By Diane Chandler
NASHVILLE (BP) — Southern Baptist Convention Executive Committee President and CEO Frank S. Page thanked God at the September EC meeting for His work among Southern Baptists, citing increased financial giving and a renewed commitment to the Great Commission.
“I’m grateful for what God is doing in our churches. I’m grateful for what God is doing in our mission boards,” Page said in his Sept. 19 plenary session remarks. “I’m grateful for what God is doing in our seminaries. I am a grateful man for what God is doing in many ways.”
Cooperative Program giving has surpassed projections, he said, and giving to the Lottie Moon Christmas Offering for International Missions and the Annie Armstrong Easter Offering for North American Missions continues to grow.
The generosity of state conventions, sacrificial giving among churches and a strong economy have worked together to increase giving, he said, noting that several churches have raised Cooperative Program giving to more than $1 million a year.
“As of today [Sept. 19] we have reached our (Cooperative Program) budget for 2015-16 and everything now is [above projections],” he said. “I have already told our Great Commission Council this day that we finished August of 2016, 2.8 percent over the previous year and 4.8 percent ahead of our budget projections.”
The SBC anticipates finishing the current fiscal year 5 percent over the $186.5 million budget, Page announced, emphasizing that the allocation formula now changes to reduce the SBC operating budget’s portion to 2.4 percent of any overage and increase the IMB’s share to 51 percent.
“We’re thankful that will mean even more for our seminaries, theological education, and for all of our entities, especially our mission boards,” Page said, “and we’re grateful we’re seeing God do some wonderful things.”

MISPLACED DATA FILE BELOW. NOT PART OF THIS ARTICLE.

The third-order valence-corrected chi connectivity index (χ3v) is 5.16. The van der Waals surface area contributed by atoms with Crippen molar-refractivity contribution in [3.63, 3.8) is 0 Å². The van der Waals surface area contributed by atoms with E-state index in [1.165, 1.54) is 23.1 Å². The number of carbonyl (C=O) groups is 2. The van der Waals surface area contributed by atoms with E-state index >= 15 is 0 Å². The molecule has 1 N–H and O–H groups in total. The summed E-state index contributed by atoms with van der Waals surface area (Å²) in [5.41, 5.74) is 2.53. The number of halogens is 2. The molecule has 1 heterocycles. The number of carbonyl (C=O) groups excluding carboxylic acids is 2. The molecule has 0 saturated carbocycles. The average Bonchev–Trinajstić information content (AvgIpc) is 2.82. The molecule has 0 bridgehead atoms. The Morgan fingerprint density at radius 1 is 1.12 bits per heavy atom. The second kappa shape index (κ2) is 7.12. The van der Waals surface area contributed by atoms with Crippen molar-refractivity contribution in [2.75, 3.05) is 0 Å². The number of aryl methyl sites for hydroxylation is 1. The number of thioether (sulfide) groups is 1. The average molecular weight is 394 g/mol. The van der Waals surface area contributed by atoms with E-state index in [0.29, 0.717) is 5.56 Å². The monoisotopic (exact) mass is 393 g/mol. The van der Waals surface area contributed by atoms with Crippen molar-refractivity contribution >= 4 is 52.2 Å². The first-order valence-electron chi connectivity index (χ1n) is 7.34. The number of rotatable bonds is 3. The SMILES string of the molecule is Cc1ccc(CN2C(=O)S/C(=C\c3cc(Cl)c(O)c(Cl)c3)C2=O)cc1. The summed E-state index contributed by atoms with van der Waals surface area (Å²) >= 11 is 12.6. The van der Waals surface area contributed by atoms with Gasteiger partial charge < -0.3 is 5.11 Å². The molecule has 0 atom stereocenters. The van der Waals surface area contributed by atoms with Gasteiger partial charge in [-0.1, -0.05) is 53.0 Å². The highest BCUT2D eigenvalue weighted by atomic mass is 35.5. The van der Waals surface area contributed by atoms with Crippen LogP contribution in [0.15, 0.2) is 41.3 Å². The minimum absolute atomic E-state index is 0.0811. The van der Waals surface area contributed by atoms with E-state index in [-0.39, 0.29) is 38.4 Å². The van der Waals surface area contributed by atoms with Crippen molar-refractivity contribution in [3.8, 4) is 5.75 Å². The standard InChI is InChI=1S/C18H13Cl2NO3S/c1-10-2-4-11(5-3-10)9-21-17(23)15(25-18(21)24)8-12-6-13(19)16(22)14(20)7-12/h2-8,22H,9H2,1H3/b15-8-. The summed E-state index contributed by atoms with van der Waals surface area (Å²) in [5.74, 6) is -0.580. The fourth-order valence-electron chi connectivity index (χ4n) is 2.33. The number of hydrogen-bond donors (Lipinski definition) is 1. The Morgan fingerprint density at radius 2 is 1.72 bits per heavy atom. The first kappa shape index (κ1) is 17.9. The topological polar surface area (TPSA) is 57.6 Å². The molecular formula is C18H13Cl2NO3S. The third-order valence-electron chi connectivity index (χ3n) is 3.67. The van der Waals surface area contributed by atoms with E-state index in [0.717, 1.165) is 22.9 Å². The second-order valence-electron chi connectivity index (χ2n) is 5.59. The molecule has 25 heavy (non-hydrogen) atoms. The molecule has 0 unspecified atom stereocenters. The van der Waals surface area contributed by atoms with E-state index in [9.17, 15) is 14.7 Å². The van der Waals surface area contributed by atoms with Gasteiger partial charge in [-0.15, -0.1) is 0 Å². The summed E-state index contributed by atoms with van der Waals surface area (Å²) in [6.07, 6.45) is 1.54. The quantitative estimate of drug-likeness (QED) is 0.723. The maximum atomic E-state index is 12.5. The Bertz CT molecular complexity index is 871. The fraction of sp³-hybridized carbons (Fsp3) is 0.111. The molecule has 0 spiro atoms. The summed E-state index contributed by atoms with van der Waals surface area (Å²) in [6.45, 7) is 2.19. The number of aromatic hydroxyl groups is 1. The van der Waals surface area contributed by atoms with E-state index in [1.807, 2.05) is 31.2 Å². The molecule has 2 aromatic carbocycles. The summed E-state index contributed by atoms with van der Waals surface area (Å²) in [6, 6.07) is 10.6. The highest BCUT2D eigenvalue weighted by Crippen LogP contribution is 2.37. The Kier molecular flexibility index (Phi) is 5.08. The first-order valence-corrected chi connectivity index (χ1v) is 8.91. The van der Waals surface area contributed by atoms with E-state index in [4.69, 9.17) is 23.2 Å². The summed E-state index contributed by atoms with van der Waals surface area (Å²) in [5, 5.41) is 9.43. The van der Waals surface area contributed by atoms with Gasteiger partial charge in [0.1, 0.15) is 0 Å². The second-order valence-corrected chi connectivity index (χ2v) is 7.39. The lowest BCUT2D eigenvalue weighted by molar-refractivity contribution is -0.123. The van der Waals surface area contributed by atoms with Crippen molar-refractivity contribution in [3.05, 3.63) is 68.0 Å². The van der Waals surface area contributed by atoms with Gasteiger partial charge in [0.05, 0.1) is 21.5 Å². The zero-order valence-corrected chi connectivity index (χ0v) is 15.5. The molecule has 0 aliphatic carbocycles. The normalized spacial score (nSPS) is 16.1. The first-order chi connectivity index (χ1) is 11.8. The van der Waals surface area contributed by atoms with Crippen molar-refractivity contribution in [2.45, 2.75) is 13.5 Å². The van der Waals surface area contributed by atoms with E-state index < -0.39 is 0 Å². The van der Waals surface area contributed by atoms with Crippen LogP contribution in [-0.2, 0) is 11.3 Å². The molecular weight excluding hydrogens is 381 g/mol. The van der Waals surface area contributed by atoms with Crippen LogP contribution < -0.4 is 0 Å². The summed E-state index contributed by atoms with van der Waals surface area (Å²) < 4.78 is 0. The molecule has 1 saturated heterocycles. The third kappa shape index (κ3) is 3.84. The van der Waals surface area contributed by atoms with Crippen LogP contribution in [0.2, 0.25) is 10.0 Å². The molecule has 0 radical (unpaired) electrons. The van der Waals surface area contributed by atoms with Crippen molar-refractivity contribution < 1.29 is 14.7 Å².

He cited increases in Lottie Moon giving of 7.80 percent and in Annie Armstrong giving of .35 percent.
The Executive Committee has operated on approximately $1 million less than the approved budget this fiscal year, Page said.
“We have returned our Executive Committee to a state of fiscal health,” he said. “We give thanks to the Lord for that.”
Southern Baptists are actively participating in convention work, Page said, citing an attendance of 12,000 messengers and guests at the 2016 SBC Annual Meeting in St. Louis that includes 28 percent as first-time attendees. More than 32,000 people in 71 countries, he said, watched the annual meeting livestream.
Beginning his seventh year in his post, Page has worked to build relationships and trust among Southern Baptist churches, pastors, entities and partners. This fall alone, he will attend at least 15 Southern Baptist state convention annual meetings, he said, expressing gratefulness for the opportunity to minister in various ways.
“We’re seeing wonderful results,” he said. “I’m a grateful man.”